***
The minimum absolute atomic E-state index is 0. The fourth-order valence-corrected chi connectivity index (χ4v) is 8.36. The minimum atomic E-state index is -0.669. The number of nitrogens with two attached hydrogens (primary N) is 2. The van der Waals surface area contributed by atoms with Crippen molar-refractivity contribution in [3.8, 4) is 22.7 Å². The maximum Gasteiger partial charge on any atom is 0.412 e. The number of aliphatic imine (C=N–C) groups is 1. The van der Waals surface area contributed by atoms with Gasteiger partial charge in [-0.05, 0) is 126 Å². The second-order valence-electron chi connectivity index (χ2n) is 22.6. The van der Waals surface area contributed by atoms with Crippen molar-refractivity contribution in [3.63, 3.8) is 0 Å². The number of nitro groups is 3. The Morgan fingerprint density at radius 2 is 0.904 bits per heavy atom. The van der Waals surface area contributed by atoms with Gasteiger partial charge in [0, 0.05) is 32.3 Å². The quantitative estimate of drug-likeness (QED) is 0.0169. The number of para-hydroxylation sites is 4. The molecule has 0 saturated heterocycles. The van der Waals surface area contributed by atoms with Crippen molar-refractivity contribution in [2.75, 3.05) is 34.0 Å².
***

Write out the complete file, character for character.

The minimum absolute atomic E-state index is 0. The fourth-order valence-corrected chi connectivity index (χ4v) is 8.36. The minimum atomic E-state index is -0.669. The number of nitrogens with two attached hydrogens (primary N) is 2. The van der Waals surface area contributed by atoms with Crippen molar-refractivity contribution in [3.8, 4) is 22.7 Å². The maximum Gasteiger partial charge on any atom is 0.412 e. The number of aliphatic imine (C=N–C) groups is 1. The van der Waals surface area contributed by atoms with Gasteiger partial charge in [-0.05, 0) is 126 Å². The second-order valence-electron chi connectivity index (χ2n) is 22.6. The van der Waals surface area contributed by atoms with Crippen molar-refractivity contribution in [3.63, 3.8) is 0 Å². The number of nitro groups is 3. The Morgan fingerprint density at radius 2 is 0.904 bits per heavy atom. The van der Waals surface area contributed by atoms with Gasteiger partial charge in [0, 0.05) is 32.3 Å². The quantitative estimate of drug-likeness (QED) is 0.0169. The number of para-hydroxylation sites is 4. The molecule has 0 saturated heterocycles. The van der Waals surface area contributed by atoms with Crippen molar-refractivity contribution in [2.75, 3.05) is 34.0 Å².